The first multiple missile system 22 preferably includes a pair of first missile modules 40 that are mounted to either side of the base structure 20. The first multiple missile system 22 preferably includes the ability to aim the missile system in a horizontal manner, a vertical manner, or any plurality of orientations between horizontal and vertical. Providing the first multiple missile system 22 with a plurality of directional capabilities reduces the complexity and associated costs needed in guidance systems for the first multiple missile system 22.

The first missile modules 40 are preferably mounted to move between a retracted position (as illustrated in FIG. 2) and an extended position (as illustrated in FIG. 3). Positioning the first missile modules 40 in the retracted position reduces the overall dimensions of the multi-purpose missile launcher 10 to facilitate transportation of the multi-purpose missile launcher 10 to a desired use location. For example, positioning the first missile modules 40 in the retracted position enables the multi-purpose missile launcher 10 and its transport vehicle to be placed on a conventional military transport plane such as a C130. Prior to use, the first missile modules 40 are pivoted from the retracted position to the extended position.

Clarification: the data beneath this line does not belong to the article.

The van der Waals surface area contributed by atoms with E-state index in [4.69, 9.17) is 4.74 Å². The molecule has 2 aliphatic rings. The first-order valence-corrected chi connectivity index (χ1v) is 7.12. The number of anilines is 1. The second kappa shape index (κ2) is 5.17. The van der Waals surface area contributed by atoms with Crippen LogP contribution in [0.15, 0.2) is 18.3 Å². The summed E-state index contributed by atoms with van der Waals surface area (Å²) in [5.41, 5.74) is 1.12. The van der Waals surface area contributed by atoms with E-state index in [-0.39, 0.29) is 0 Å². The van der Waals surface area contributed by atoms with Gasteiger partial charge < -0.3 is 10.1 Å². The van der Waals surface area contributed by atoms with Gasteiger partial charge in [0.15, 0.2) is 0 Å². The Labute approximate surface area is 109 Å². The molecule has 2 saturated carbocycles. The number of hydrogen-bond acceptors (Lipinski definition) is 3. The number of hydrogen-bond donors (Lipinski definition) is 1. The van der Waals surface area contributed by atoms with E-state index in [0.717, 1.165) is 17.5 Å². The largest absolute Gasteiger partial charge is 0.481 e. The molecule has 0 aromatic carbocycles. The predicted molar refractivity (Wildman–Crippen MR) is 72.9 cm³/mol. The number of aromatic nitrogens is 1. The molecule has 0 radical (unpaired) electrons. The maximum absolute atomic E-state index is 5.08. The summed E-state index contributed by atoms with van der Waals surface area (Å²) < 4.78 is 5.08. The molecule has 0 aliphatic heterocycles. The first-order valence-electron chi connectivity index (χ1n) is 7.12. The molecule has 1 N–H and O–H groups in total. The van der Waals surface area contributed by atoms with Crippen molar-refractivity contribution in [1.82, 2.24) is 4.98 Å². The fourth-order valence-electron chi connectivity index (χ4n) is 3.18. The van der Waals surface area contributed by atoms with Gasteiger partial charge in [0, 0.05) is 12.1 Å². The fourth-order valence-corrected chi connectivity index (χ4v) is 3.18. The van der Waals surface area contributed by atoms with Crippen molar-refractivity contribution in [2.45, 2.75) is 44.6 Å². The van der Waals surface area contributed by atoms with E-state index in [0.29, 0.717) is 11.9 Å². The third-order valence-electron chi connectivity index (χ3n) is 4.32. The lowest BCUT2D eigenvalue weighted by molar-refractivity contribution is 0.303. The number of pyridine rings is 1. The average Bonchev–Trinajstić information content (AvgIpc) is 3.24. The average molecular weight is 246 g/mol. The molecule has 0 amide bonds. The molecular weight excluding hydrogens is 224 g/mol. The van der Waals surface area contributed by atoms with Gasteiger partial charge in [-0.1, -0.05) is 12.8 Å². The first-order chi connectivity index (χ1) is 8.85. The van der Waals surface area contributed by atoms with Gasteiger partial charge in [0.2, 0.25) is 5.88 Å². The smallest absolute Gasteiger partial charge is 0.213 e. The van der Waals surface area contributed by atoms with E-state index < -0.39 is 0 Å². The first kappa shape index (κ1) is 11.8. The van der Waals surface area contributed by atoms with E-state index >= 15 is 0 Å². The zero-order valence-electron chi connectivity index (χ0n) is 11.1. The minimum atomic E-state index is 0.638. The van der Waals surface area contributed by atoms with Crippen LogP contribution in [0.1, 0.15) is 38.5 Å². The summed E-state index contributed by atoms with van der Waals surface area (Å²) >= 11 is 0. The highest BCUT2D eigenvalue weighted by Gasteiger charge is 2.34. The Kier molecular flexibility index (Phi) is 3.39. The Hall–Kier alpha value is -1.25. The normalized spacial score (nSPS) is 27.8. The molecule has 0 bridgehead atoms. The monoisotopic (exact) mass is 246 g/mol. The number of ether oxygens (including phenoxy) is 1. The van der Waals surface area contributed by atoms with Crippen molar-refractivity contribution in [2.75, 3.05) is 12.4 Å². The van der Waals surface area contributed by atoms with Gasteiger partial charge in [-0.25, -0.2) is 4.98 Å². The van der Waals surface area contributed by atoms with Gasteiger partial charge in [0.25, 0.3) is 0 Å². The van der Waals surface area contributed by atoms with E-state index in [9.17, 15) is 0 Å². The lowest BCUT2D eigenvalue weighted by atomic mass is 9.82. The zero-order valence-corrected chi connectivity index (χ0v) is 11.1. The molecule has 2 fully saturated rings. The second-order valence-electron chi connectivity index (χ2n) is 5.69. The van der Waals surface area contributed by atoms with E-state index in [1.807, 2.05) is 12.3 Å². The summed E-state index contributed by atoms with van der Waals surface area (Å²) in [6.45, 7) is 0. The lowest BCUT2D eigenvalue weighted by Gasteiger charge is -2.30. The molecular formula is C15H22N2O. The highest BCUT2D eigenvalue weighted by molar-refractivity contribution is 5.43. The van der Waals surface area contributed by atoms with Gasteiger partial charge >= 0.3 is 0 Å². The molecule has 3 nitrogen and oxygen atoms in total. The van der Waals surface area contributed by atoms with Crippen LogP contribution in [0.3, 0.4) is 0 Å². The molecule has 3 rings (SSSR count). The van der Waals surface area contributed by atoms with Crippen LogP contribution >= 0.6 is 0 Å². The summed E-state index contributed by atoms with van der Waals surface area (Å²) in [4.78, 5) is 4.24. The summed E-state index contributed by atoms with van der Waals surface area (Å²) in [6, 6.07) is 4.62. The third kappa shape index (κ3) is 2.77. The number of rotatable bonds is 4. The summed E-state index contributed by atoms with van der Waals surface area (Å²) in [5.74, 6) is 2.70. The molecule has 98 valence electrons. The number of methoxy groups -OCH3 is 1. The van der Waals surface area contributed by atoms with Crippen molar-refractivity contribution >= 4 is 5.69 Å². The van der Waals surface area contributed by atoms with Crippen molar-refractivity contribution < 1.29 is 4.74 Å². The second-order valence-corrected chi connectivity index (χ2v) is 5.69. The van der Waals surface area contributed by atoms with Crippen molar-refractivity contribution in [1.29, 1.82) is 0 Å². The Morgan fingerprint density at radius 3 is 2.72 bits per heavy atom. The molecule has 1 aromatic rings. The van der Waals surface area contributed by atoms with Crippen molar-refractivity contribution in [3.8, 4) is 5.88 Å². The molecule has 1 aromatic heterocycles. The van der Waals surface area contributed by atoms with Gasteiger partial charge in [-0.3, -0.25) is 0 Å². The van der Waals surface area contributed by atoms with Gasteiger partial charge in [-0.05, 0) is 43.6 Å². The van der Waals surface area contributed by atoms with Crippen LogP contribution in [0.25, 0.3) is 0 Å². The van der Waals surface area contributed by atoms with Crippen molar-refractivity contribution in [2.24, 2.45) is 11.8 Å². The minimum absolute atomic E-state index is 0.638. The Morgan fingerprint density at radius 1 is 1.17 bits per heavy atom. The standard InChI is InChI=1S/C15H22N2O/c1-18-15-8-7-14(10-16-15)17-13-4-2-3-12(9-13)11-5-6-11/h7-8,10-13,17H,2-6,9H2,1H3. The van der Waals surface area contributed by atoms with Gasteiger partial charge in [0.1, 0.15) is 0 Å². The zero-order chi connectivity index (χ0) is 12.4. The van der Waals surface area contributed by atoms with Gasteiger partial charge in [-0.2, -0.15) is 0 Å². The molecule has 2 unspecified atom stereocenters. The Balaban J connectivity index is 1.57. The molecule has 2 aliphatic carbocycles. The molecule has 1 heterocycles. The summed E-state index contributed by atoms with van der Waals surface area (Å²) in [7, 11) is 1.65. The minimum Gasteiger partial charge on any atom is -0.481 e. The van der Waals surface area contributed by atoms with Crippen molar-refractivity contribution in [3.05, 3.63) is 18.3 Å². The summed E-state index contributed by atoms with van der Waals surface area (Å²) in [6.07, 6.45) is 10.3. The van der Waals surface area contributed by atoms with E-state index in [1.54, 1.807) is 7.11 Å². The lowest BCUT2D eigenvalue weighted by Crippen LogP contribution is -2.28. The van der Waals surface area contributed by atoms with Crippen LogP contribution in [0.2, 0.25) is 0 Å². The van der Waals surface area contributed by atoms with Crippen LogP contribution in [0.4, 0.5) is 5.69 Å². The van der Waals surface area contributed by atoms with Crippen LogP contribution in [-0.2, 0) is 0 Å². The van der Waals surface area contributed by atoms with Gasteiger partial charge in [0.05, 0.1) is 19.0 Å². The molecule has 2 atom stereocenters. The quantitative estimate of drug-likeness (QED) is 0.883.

Each of the first multiple missile systems 22 also include a platform 42 that is pivotally mounted to an elevated central section 44. When in the retracted position, the platform 42 is preferably in a substantially vertical orientation. When in the extended position, the platform 42 is preferably in a substantially horizontal orientation. Pivoting of the platform 42 between the vertical orientation and the horizontal orientation is preferably controlled with a hydraulic cylinder or similar mechanism 46.

The missile module 40 is rotatably and pivotally mounted to the platform using a mounting mechanism 50. The mounting mechanism 50 includes a base 52, support arms 54 and a hydraulic cylinder 56. The base 52 is rotatably mounted to the platform 42. Rotation of the base 52 with respect to the platform 42 is preferably controlled by a motor (not shown) using techniques that are known to those having ordinary skill in the art.

The support arms 54 extend from the base 52 to the missile module 40 and thereby pivotally attach the missile module 40 to the base 52. The hydraulic cylinder 52 is operably attached between the missile module 40 and the base 52 and control pivoting of the missile module 40 with respect to the base 52.